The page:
How to Become a Special Victims Detective

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Special Victims Units have become famous due to the success of the "Law and Order" spin-off show which chronicles their exploits. SVU detectives handle sexual assault and child abuse cases--a sensitive part of law enforcement which often differs considerably from what we see on television. If you're interested in becoming a Special Victims detective, you need to plan for it in the long term. It takes years of work to get there.

  • Get an associate's degree or bachelor's degree in a field pertinent to law enforcement: criminal justice, forensic science, or the like. Most police departments require a specific number of college credits or an associate's degree in order to become a detective. A bachelor's degree is even better, and a few course in psychology and/or sociology can't hurt if you're hoping to join an SVU.

  • Join the police force by signing up to the police academy. You'll receive basic law enforcement training, physical conditioning and other courses designed to prepare you for police work. Upon completion, you'll become a beat cop--a uniformed officer working in a civic precinct. Most officers work from 2 to 6 years before they can apply for detective work; the exact time depends on your particular police department.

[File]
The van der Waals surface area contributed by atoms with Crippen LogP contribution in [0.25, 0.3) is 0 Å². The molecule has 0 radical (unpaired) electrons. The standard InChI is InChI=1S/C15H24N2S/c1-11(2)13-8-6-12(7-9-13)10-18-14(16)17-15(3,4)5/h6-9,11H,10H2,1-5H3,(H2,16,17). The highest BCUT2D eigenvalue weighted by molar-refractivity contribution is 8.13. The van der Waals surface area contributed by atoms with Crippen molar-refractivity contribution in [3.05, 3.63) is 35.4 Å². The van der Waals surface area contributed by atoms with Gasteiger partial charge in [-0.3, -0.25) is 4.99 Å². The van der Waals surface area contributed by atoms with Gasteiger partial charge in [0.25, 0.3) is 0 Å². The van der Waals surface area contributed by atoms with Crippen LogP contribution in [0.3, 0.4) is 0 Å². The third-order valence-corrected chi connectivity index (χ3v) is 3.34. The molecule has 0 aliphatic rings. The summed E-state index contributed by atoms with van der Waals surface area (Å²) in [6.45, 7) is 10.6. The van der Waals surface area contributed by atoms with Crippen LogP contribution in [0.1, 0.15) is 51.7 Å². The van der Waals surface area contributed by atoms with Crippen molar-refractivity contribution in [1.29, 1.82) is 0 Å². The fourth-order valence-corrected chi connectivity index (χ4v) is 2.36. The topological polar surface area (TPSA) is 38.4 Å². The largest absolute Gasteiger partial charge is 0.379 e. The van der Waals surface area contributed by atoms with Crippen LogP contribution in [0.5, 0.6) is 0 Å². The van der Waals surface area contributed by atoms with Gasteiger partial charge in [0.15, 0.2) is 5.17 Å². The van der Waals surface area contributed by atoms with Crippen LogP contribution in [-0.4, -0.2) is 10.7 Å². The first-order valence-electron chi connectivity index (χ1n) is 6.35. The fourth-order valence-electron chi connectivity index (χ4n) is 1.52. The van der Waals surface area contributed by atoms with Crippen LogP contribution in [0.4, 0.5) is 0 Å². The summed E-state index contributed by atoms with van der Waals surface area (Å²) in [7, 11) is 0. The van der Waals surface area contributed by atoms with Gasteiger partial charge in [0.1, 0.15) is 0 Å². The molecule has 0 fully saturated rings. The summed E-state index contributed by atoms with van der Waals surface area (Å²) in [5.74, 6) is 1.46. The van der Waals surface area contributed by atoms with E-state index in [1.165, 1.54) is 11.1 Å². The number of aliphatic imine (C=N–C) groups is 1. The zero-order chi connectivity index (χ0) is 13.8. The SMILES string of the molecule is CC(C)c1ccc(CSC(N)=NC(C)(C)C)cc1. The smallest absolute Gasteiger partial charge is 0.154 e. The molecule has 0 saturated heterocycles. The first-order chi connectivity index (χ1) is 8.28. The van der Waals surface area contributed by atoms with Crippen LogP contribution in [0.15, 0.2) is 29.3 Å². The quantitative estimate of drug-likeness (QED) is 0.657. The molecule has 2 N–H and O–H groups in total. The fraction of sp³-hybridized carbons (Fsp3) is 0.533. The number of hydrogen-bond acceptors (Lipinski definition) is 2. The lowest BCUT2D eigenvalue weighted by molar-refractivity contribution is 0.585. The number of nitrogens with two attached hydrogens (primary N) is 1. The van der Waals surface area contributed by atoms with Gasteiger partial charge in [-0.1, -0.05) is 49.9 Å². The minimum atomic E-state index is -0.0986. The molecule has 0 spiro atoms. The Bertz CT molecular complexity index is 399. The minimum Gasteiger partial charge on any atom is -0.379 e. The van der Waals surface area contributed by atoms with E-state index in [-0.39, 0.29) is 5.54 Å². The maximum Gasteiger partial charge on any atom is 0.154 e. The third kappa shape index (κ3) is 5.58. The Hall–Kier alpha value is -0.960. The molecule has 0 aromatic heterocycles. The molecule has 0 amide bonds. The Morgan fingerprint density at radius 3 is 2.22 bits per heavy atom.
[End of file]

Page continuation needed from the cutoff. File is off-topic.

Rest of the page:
• Learn the specific criteria for becoming an SVU detective. Each police department has its own standards, which you'll need to be familiar with as you advance. It can include training programs, attaining a certain rank, and/or affinity for SVU cases.

  • Take the detective's exam as soon as you become eligible. Most police departments hold yearly exams, though some may hold them more often. That gives you time to study and prepare before the exam; take advantage of the opportunity.

  • Request transfer to a Special Victims Unit once you have become a detective. Cite any qualifications you have accrued that suit you for special victims' cases.

Tips & Warnings

  • In order to become a detective of any sort, you usually need to set an exemplary record as a uniformed officer. Strive to adhere to the highest standards: arriving to work on time, not skipping days and gaining favorable reports from your superiors. Like any other promotion, a detective's position takes work to get there. Be ready to demonstrate your qualifications throughout your tenure as a patrol officer.
  • Be prepared for a grimy reality when working as a Special Victims detective: demonstrate compassion for the victims, but don't let your sympathies interfere with your ability to objectively do your job.

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